Forgiveness is hard and painful and feels contrary to our nature, which tells us to even the scores on our own, but it is rewarding and healing because when we forgive, we give to God the circumstances that are out of our control and we trust His wisdom. How then can we possibly understand what it means to forgive someone if his Cross is the standard of true forgiveness? If we believe we can just summon up the willpower and love and grace to forgive someone the instant we are wronged with no prior forethought and prayer on our part, allowing the Father’s love to wash over us, I think we will find we are setting ourselves up to fail, because, again, forgiving those we love is easy, forgiving those we hate or who hate us requires quite literally a supernatural ability to forgive that can only be found in Christ. As many as seven times?” Jesus said to him, “I do not say to you seven times, but seventy-seven times.”.
He tells us there are many trials we will experience if we are following Christ, and I’m guessing a lot of them are ones we could easily say are “unfair” and believe we don’t deserve. Forgiveness is a choice, but it is also birthed out of dependence on the One Who gives us the power and ability to act on such a choice. Answer: Forgiveness in the Bible is a “release” or a “dismissal” of something. Jesus is the ultimate example of what forgiveness – real, grueling, costly forgiveness – looks like. Define forgive/forgiving: According to dictionary.com, forgive/forgiving is defined as “To cease to fee; resentment against” or “To pardon an offense or an offender”. It is offered to all in the gospel. Again, it seems like such an incomprehensible task, (in my mind) to extend forgiveness to someone who has cost you something as precious as your family or your life. It is no wonder then that when someone really lets that reality sink into their heart, they are transformed and become made new. I believe forgiveness is only done when our hearts are prepared to forgive others. Forgiveness looks a lot like reconciliation. But if you do not forgive others their sins, your Father will not forgive your sins.” So, Scripture is telling us forgiveness is actually paramount to our own salvation.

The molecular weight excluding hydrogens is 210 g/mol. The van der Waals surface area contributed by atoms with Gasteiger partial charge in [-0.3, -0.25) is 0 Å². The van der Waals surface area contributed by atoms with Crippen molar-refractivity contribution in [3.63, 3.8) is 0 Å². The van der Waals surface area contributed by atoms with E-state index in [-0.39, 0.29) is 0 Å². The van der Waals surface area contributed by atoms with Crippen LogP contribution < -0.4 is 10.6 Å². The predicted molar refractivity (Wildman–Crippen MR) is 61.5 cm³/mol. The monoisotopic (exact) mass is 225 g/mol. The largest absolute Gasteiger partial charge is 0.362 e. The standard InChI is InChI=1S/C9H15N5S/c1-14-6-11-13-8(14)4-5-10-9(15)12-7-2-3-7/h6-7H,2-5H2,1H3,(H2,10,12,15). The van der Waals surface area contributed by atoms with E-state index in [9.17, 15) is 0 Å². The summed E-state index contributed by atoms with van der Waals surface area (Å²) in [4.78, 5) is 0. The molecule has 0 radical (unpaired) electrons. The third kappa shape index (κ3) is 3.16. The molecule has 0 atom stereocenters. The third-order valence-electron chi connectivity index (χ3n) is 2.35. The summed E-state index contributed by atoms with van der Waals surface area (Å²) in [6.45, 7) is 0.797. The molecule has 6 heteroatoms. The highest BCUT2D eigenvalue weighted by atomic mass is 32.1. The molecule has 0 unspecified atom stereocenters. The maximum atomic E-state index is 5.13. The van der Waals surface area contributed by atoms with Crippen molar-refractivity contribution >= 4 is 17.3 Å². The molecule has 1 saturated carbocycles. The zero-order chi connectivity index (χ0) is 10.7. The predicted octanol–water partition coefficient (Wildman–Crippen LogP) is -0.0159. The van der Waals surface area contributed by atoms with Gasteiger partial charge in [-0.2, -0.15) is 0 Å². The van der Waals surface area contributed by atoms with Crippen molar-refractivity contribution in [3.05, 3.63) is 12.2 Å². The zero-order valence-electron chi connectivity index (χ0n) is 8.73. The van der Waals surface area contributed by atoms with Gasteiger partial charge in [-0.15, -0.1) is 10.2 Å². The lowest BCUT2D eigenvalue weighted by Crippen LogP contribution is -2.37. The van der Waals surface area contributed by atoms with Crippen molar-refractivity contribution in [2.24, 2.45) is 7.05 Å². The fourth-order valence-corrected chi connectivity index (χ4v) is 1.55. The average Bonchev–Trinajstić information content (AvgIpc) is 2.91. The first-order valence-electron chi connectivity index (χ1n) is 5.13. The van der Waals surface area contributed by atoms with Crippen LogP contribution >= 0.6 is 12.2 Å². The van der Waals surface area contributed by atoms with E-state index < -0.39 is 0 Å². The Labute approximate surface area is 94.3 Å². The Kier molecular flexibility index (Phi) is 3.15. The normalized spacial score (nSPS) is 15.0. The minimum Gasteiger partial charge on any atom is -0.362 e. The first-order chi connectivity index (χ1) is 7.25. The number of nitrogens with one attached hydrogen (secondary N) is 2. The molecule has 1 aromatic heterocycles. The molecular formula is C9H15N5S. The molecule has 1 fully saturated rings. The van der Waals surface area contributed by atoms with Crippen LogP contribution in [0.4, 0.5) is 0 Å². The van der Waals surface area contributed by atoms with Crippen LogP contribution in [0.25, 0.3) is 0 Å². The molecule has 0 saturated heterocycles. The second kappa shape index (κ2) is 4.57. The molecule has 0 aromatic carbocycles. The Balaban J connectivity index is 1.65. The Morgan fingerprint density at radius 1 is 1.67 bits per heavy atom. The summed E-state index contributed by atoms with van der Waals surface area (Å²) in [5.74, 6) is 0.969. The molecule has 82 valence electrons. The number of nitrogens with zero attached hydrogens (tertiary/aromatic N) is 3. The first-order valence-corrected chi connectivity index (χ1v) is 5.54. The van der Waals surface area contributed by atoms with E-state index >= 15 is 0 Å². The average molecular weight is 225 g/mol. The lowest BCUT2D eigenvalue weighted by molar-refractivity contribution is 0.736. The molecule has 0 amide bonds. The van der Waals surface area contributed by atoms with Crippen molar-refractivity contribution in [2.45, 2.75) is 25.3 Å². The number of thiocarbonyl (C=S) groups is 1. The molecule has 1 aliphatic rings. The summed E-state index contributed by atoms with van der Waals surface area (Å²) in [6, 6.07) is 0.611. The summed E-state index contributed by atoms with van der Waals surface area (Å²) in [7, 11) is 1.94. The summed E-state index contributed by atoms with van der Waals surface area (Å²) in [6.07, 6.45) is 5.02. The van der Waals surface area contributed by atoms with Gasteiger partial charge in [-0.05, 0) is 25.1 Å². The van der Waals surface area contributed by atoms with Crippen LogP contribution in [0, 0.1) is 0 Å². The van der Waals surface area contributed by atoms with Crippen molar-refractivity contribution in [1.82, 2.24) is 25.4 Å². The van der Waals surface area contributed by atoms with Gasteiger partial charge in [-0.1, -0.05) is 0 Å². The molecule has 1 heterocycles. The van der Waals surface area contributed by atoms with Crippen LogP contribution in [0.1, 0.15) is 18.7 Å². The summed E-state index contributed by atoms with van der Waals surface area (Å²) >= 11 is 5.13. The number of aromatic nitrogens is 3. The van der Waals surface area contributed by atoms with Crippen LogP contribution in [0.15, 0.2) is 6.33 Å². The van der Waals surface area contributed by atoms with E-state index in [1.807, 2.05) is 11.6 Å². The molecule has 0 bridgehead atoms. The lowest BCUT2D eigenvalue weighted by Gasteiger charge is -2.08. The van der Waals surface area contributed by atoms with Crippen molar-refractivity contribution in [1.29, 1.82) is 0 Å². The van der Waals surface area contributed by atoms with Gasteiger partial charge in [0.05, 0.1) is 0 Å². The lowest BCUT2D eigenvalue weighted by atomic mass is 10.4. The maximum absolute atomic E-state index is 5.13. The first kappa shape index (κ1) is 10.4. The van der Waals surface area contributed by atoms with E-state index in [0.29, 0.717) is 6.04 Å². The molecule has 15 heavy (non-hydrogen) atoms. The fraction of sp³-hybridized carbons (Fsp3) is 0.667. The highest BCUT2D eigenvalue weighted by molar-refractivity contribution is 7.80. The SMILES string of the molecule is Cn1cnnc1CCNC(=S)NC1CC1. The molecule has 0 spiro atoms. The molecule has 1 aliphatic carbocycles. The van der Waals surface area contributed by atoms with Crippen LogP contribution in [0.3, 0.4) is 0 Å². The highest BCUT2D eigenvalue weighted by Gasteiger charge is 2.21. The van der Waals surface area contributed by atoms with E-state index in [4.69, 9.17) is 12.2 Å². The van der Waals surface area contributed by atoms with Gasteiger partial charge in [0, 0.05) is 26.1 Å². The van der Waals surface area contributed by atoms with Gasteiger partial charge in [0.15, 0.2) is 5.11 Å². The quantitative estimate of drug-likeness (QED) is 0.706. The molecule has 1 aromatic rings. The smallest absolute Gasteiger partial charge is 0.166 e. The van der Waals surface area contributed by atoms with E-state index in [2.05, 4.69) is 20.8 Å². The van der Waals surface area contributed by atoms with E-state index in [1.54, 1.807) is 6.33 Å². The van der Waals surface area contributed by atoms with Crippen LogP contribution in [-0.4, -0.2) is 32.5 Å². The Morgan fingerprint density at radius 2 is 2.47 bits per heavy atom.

Forgiveness is a choice, but it is also birthed out of dependence on the One Who gives us the power and ability to act on such a choice. He forfeited pretty much everything you and I would cling to before forgiving someone: identity, security, love, safety, and life itself. We might tell ourselves things like, “Surely my friend didn’t mean to insult my career choice” or “they probably weren’t actually trying to hurt me.” We can allow ourselves to excuse all kinds of actual instances of harm simply because we really may not know how else to practice forgiveness.